Cubiques - Brief story behind what it took to complete my second indie game.

Cubiques - Brief story behind what it took to complete my second indie game.

First let me take a breath and say what a journey indie game development is...

If you know me already hi :) and thank you for coming back, if not, let me introduce myself...

My name is Dilmer Valecillos and my role can vary from time to time. Sometimes I see myself as a coder, a founder, a marketer, a graphic designer, a level designer and to be honest I do whatever it takes to complete a game. I also get called entrepreneur, a gamer, and an indie game developer, but most importantly just OBSESSED with everything I do.

About 3 years ago I started working on a game called Stickman World, the goal was to make a fun puzzle platformer and ship it to iOS and Mac. The game estimate was 1 year to completion and as I think back now I honestly had no idea of what I was getting myself into.

I never would have imagined to take 3 years when starting Stickman World, well it did, it took a lot of work well let me say it again, IT TOOK A LOT OF WORK, but I did complete it and I was finally able to release it just about 4 months ago.

I couldn't sleep the night before launching Stickman World and still to this day can't stop thinking about all the games I want to create in a short and long term strategy.

My first game Stickman World received a lot of positive feedback from many media places and everyone kept saying how amazing it was that I finished a game from start to finish on my own time and having a day job. We know that a high percentage of indies never finish their projects, in addition I felt that Stickman World graphics were great and gameplay as well so it was delivered with the quality I expected to have. To be honest, I feel great about releasing but I couldn't stop thinking about why it took so long, why did it take 3 years, why so much time...

Later on I came up with a plan, I started writing down everything I felt I could improve on and I had pretty good idea on how to optimize it, but didn't know exactly how. The process was honestly not rocket science but it did take a long time to make sure I could develop good habits and practices.

  1. Research your game idea very very well. Whatever it takes, you must proof to yourself by using prototypes that what you're building is the right game. This means that your prototype must be playable. This means that you must let someone else play it, someone that you don't know that can tell you right in your face how much they hate it or better yet love it.

  2. Your game must be built procedurally. Hand made levels suck period, they take a lot of time. I created Stickman World and crafted each level myself, it SUCKS, a change will affect every level, so avoid it as much as you can. The preferred method is to procedurally generate levels, you get that done right and level design will go very smooth.

  3. Add everything you will need to finish your game. I use Trello so use whatever works for you, but make sure to follow a process. Use Agile methodologies which will help you cut your work into smaller tasks and prioritize it, I found this to help me move in my project much quicker and therefore kept me very motivated.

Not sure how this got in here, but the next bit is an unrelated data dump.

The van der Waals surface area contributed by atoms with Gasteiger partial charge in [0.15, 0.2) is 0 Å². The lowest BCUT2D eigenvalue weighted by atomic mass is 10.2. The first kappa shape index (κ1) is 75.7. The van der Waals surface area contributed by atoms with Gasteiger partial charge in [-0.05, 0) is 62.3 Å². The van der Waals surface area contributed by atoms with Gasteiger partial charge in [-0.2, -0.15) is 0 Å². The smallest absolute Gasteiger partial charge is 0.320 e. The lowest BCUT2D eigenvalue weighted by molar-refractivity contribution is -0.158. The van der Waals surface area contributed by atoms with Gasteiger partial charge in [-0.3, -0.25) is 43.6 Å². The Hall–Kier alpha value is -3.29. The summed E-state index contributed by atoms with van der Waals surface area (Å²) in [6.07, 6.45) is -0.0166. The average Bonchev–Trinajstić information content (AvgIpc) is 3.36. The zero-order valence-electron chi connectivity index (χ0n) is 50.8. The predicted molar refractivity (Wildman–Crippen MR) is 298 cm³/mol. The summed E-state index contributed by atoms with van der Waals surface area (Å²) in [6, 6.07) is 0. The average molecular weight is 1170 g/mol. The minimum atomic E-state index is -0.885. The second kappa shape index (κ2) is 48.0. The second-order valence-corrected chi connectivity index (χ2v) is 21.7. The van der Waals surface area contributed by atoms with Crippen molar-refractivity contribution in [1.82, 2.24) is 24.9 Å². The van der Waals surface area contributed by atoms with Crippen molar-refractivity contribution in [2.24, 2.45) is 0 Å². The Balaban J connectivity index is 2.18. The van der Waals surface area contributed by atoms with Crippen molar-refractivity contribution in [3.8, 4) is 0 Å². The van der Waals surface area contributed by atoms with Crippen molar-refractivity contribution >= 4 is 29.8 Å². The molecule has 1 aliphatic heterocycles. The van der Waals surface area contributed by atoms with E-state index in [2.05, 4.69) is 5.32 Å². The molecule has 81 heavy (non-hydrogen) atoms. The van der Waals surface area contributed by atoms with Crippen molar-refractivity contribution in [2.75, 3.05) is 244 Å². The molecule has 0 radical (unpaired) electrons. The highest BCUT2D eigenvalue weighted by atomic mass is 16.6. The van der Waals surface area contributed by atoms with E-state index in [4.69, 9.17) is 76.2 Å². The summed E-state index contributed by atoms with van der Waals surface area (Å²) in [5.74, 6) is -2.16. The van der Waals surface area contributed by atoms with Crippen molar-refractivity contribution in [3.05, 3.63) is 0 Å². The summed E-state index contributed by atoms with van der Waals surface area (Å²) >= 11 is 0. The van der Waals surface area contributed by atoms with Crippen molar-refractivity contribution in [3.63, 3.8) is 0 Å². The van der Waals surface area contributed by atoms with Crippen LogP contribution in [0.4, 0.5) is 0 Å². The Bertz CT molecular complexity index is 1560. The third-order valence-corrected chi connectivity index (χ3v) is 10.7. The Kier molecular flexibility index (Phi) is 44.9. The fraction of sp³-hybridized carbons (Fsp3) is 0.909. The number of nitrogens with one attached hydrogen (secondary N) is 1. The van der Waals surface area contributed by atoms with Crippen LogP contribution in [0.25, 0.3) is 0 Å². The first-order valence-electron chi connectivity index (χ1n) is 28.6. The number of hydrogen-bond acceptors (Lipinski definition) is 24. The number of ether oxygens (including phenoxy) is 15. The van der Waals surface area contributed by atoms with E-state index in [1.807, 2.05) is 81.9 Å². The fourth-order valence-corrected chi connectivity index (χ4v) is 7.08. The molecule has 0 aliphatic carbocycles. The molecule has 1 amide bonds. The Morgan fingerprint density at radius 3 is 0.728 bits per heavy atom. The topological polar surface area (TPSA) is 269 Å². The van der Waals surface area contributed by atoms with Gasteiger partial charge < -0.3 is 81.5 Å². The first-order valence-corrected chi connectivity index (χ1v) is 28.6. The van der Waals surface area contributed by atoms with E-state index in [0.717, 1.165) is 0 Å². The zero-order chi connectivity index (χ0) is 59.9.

4. Share A LOT of you game progress in social medias. Do not be afraid, screw people who hate it, share the heck out of it, let people know about what you're building, trust me this will motivate you because you are not alone and people in the indie community are very supportive.

  5. Iterate, keep your Trello board fresh, make sure you are completing what you agreed on from the beginning. If you look at the whole project and you can't seen to be able to finish by a certain date, then kill features, don't be afraid, I want you to finish a game.

  6. There is no perfect game, never ever try to be perfect.

  7. Join Forums, clubs, get around the game dev community, trust me this will help you a lot.

About a week after having a process down, I decided to start a new game, however this time I was going to be honest with myself, from day one I had a goal of finishing the new game in 3 months. I mentioned this in social media, forums, etc and made it clear to everyone that this was my new project and that whatever it took I was going to compete in a very short amount of time. (Never giving up quality)

Long story short, Cubiques took exactly 62 days to complete!

Again my anxieties are hitting me right now since it launches for iOS Mac and tvOS June 22 which is today base on the date of this article. Also tvOS wasn't in the plan and I took extra days to port it to that platform, this was scope creep which I am learning to improve on.

Now I feel way tired, but with a huge motivation to go over my process again and see where I can optimize it. To me I could keep a strategy of 2-3 months for each game regardless of the scope, the bigger the game it gets, the more resources I need, and best practices are critical for its success.

After submitting Cubiques to Apple a new game called Tiny Rooms was born, which I plan to ship in 2-3 months as well but with a much larger team and a better process. With Tiny Rooms I plan to optimize the process again and continue on in my learning curve, every project has its own set of challenges and making sure you have as much ground work done is a key for success.

Anyhow I hope this inspires people and it was and it is a huge accomplishment for me as a professional and wanted to share it to everyone here :)

Also I have a day job in a non related game field, and all this work was done after hours, 2 kids and a wife which should give you an idea of all the challenges I experienced.


Thank you for your time and don't forget to subscribe to my newsletter, also be sure to find me at @dilmerv and stop by and say hi as I love to chat with everyone.

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